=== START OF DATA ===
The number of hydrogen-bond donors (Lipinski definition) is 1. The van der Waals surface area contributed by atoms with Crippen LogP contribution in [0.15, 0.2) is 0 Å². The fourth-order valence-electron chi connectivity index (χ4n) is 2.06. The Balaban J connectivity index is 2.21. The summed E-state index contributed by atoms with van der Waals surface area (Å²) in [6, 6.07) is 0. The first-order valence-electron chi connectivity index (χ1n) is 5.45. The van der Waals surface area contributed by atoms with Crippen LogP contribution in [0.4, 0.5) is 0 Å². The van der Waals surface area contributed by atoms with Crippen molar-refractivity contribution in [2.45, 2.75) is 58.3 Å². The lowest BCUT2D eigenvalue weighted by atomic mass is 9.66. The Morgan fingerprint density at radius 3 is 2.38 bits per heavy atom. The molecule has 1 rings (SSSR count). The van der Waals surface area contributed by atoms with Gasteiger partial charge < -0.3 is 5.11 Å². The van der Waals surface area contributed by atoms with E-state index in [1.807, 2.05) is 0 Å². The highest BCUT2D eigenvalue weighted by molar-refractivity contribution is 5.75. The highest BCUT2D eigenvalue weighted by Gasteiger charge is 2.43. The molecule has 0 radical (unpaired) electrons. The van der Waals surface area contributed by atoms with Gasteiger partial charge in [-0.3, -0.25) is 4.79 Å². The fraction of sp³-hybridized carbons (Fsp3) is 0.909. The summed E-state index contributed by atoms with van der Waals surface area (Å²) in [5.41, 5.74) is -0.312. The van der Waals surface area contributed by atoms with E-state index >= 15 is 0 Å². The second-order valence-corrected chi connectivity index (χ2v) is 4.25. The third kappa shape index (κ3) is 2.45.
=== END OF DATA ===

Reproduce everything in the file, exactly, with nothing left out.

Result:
The number of hydrogen-bond donors (Lipinski definition) is 1. The van der Waals surface area contributed by atoms with Crippen LogP contribution in [0.15, 0.2) is 0 Å². The fourth-order valence-electron chi connectivity index (χ4n) is 2.06. The Balaban J connectivity index is 2.21. The summed E-state index contributed by atoms with van der Waals surface area (Å²) in [6, 6.07) is 0. The first-order valence-electron chi connectivity index (χ1n) is 5.45. The van der Waals surface area contributed by atoms with Crippen LogP contribution in [0.4, 0.5) is 0 Å². The van der Waals surface area contributed by atoms with Crippen molar-refractivity contribution in [2.45, 2.75) is 58.3 Å². The lowest BCUT2D eigenvalue weighted by atomic mass is 9.66. The Morgan fingerprint density at radius 3 is 2.38 bits per heavy atom. The molecule has 1 rings (SSSR count). The van der Waals surface area contributed by atoms with Gasteiger partial charge < -0.3 is 5.11 Å². The van der Waals surface area contributed by atoms with E-state index in [1.807, 2.05) is 0 Å². The highest BCUT2D eigenvalue weighted by molar-refractivity contribution is 5.75. The highest BCUT2D eigenvalue weighted by Gasteiger charge is 2.43. The molecule has 0 radical (unpaired) electrons. The van der Waals surface area contributed by atoms with Gasteiger partial charge in [-0.3, -0.25) is 4.79 Å². The fraction of sp³-hybridized carbons (Fsp3) is 0.909. The summed E-state index contributed by atoms with van der Waals surface area (Å²) in [5.41, 5.74) is -0.312. The van der Waals surface area contributed by atoms with E-state index >= 15 is 0 Å². The second-order valence-corrected chi connectivity index (χ2v) is 4.25. The third kappa shape index (κ3) is 2.45.